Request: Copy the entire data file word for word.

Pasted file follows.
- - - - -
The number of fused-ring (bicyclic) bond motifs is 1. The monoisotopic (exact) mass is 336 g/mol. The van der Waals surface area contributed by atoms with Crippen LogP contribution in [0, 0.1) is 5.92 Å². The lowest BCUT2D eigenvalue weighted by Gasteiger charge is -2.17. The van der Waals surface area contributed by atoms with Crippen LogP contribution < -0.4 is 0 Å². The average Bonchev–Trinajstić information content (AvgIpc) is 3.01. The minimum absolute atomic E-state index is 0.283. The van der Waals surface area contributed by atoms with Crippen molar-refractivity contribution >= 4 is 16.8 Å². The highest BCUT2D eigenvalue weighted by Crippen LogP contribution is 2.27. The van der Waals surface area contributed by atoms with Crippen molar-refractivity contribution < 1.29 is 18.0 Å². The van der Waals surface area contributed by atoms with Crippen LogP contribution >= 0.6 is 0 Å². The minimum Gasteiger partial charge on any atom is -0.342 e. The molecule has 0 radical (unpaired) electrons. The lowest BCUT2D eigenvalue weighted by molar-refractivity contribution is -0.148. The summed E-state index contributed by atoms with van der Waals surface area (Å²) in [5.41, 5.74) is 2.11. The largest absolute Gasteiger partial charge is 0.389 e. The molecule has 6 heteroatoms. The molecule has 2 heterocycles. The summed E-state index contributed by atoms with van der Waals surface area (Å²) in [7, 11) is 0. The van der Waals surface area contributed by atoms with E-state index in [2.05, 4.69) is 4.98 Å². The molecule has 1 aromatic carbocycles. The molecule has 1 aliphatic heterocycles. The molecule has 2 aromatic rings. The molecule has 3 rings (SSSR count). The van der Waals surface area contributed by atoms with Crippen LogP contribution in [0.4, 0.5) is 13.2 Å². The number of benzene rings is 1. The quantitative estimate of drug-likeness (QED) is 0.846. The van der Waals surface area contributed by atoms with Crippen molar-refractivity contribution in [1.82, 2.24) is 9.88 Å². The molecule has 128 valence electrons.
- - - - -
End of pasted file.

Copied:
The number of fused-ring (bicyclic) bond motifs is 1. The monoisotopic (exact) mass is 336 g/mol. The van der Waals surface area contributed by atoms with Crippen LogP contribution in [0, 0.1) is 5.92 Å². The lowest BCUT2D eigenvalue weighted by Gasteiger charge is -2.17. The van der Waals surface area contributed by atoms with Crippen LogP contribution < -0.4 is 0 Å². The average Bonchev–Trinajstić information content (AvgIpc) is 3.01. The minimum absolute atomic E-state index is 0.283. The van der Waals surface area contributed by atoms with Crippen molar-refractivity contribution >= 4 is 16.8 Å². The highest BCUT2D eigenvalue weighted by Crippen LogP contribution is 2.27. The van der Waals surface area contributed by atoms with Crippen molar-refractivity contribution < 1.29 is 18.0 Å². The van der Waals surface area contributed by atoms with Crippen LogP contribution >= 0.6 is 0 Å². The minimum Gasteiger partial charge on any atom is -0.342 e. The molecule has 0 radical (unpaired) electrons. The lowest BCUT2D eigenvalue weighted by molar-refractivity contribution is -0.148. The summed E-state index contributed by atoms with van der Waals surface area (Å²) in [5.41, 5.74) is 2.11. The largest absolute Gasteiger partial charge is 0.389 e. The molecule has 6 heteroatoms. The molecule has 2 heterocycles. The summed E-state index contributed by atoms with van der Waals surface area (Å²) in [7, 11) is 0. The van der Waals surface area contributed by atoms with E-state index in [2.05, 4.69) is 4.98 Å². The molecule has 1 aromatic carbocycles. The molecule has 1 aliphatic heterocycles. The molecule has 2 aromatic rings. The molecule has 3 rings (SSSR count). The van der Waals surface area contributed by atoms with Crippen LogP contribution in [0.4, 0.5) is 13.2 Å². The number of benzene rings is 1. The quantitative estimate of drug-likeness (QED) is 0.846. The van der Waals surface area contributed by atoms with Crippen molar-refractivity contribution in [1.82, 2.24) is 9.88 Å². The molecule has 128 valence electrons.